Gamification: Problems and Challenges
The problem with gamification stemmed from the fact that it took over the world suddenly and eventually was overused to the point that it became annoying. While it was primarily visible in mobile apps, its use also extended to marketing and also within the company, seeking to achieve greater productivity from employees. What started off as a method to increase customer engagement ended up becoming another annoying trend that has thankfully died down considerably.
However, now that the hype has passed, a fresh glance can be cast at gamification. It augments the desire to learn new skills and master them while competing with others. Being able to share this new-found skill only increases the temptation to master it. Interactive games help people kill time while engaging in a creative and entertaining activity. This increases customer engagement and gives them the extra push that might result in effective goals—increased hype about a newly launched product, or a rise in sales caused by redeeming customer points.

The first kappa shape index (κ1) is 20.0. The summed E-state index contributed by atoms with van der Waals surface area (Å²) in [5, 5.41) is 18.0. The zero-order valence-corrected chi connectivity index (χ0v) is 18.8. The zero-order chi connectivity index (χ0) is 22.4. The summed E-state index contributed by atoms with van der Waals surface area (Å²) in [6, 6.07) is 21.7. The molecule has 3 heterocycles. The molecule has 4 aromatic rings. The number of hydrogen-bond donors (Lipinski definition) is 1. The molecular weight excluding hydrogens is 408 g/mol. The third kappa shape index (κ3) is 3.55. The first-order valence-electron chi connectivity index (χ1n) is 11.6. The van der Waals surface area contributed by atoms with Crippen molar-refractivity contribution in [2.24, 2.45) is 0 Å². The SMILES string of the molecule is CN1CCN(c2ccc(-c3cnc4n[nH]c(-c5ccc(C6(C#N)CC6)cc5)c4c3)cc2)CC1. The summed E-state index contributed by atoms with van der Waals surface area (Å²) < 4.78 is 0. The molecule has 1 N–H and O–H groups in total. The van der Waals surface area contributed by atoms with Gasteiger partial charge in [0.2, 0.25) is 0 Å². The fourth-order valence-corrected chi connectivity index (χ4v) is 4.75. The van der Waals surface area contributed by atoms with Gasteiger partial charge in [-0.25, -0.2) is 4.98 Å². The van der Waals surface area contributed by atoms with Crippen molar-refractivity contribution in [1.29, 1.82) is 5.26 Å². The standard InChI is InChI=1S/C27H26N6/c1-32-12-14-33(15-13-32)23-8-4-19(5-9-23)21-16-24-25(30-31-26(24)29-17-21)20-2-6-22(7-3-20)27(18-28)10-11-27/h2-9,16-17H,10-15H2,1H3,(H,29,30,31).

In the current scenario, gamification can be effectively reintroduced inappropriate places. When the principal is applied in the right areas, it can actually make otherwise boring activities fun. There are now sufficient examples, both good and bad, in understanding gamification and its applications, to understand how to use the technology properly. Applying this technique subtly is the key to long-term customer engagement. Furthermore, the change in performance following the introduction of the game has to be measured from time to time, and once its effectiveness ends, it should seamlessly make way for something new.
The challenge with gamification, then, is to understand when and how to use it (without overusing it), and to know when to pull it back.